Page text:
Buddhist Teachings

  • How Not to Mind Paid Member

    The following is inspired by the classic Chan poem "Xinxin Ming" (lit., “Trust-Mind Inscription”) by Jianzhi Sengcan (d. 606). More »
  • Consider the Source: Why didn't Chinese Zen dharma halls have Buddhist icons? Paid Member

    In traditional Chinese Zen, the dharma hall had a special status as the place where the Zen master expounded the dharma. It was purposefully separated from the Buddha hall, where statues of the Buddha and other notables provided prominent devotional icons for temple services and visitors. The dharma hall itself, however, was always bare of such figures. Why? More »
  • Eastern Self/Western Self Revisited Paid Member

    My previous blog post reflecting on Gish Jen’s new book Tiger Writing: Art, Culture, and the Independent Self, generated quite a bit of discussion. Some respondents dismissed as mere “personal observation” the claim that people from Western and Eastern cultures tend toward different types of self-construal. Others considered such generalizations as an Eastern “collectivist self” vs. a Western “individualist self” stereotypical, unhelpful, or completely irrelevant. One reader, while acknowledging that cultural differences of self-construal were “well known and not new,” stated flatly that such differences are “not important as far as awakening is concerned,” while another worried that they were so important the dharma transmission to the West must be doomed—since the dharma is so deeply rooted in Asian contexts, how could it possibly exist elsewhere? More »
  • Tricycle Short Film Trailer Release: Amituofo Paid Member

    "A lot of people believe that martial arts was born in the Shaolin Temple. That's not true. When the Chinese people were born, martial arts was born. But the Shaolin Temple was the first place to combine all the martial arts together." —Shifu Shi Yan Ming, abbot of the USA Shaolin Temple More »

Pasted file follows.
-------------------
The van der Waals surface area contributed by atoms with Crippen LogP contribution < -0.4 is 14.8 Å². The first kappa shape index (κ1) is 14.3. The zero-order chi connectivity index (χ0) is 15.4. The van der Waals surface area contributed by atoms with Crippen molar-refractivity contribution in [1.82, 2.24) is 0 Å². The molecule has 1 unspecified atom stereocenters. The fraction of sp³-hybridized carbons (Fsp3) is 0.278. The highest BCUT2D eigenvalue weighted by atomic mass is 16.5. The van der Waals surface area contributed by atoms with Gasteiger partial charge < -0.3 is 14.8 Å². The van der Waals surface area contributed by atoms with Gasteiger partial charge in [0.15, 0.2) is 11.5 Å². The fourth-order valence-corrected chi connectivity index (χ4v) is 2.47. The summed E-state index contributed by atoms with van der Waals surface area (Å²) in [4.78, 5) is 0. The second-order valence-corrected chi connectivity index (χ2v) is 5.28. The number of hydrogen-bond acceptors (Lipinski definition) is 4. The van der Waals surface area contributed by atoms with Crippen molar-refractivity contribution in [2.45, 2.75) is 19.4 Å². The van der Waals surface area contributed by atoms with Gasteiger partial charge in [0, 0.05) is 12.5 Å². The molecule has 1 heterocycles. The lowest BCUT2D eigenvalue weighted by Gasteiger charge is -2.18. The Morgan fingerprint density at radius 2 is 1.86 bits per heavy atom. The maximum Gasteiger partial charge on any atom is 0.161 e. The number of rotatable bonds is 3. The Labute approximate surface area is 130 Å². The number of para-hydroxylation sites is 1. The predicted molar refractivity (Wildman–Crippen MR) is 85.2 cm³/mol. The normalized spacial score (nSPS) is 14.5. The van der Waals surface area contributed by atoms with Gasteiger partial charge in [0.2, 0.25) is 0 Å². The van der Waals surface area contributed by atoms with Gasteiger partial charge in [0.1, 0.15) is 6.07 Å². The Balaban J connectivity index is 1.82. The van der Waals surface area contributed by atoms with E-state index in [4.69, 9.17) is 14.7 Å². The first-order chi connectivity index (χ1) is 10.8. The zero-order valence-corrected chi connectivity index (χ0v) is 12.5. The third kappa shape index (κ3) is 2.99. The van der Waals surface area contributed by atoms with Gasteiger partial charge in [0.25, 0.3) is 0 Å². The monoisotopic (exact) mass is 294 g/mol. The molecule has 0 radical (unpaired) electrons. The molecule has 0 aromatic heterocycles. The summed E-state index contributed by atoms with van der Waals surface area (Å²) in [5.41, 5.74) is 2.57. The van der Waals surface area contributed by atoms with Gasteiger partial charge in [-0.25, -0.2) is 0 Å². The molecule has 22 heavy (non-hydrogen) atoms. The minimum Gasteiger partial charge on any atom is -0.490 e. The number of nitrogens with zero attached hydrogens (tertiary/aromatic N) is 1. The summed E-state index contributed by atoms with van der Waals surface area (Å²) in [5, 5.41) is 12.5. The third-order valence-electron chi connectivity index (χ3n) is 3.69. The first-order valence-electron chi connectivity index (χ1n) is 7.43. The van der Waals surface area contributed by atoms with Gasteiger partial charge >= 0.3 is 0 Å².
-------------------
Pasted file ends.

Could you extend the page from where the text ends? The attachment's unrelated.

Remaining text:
• How to Change the World Without Getting Really Depressed Paid Member

    We all want to change the world, but we can quickly run up against despair, and worse, come to harbor the idea we can't make any difference whatsoever. In his new book from School of Life, How to Change the World, author and journalist John-Paul Flintoff offers examples of people who have done just that, and how they were able to do so. The fact is, whether we acknowledge it or not, we are all making a difference all the time. Flintoff implores us to be more conscious of that impact so that we may produce the effects we desire. Tricycle caught up with Flintoff via email to ask a few questions about the new book and how to overcome self-imposed obstacles to meaningful social change.   More »
  • Purposeful Action Paid Member

    How can I, one individual in a world of billions, hope to change anything? There are many reasons why this kind of defeatist question comes so easily to us. They include the way we have been brought up, a lifetime of putting up with things that frustrate or dismay us, and painful memories of failed attempts to Do Something. But the fact remains that we are all making a difference all the time. The real problem is that if we’re only affecting things unconsciously then we are probably not producing the effect we would wish for. More »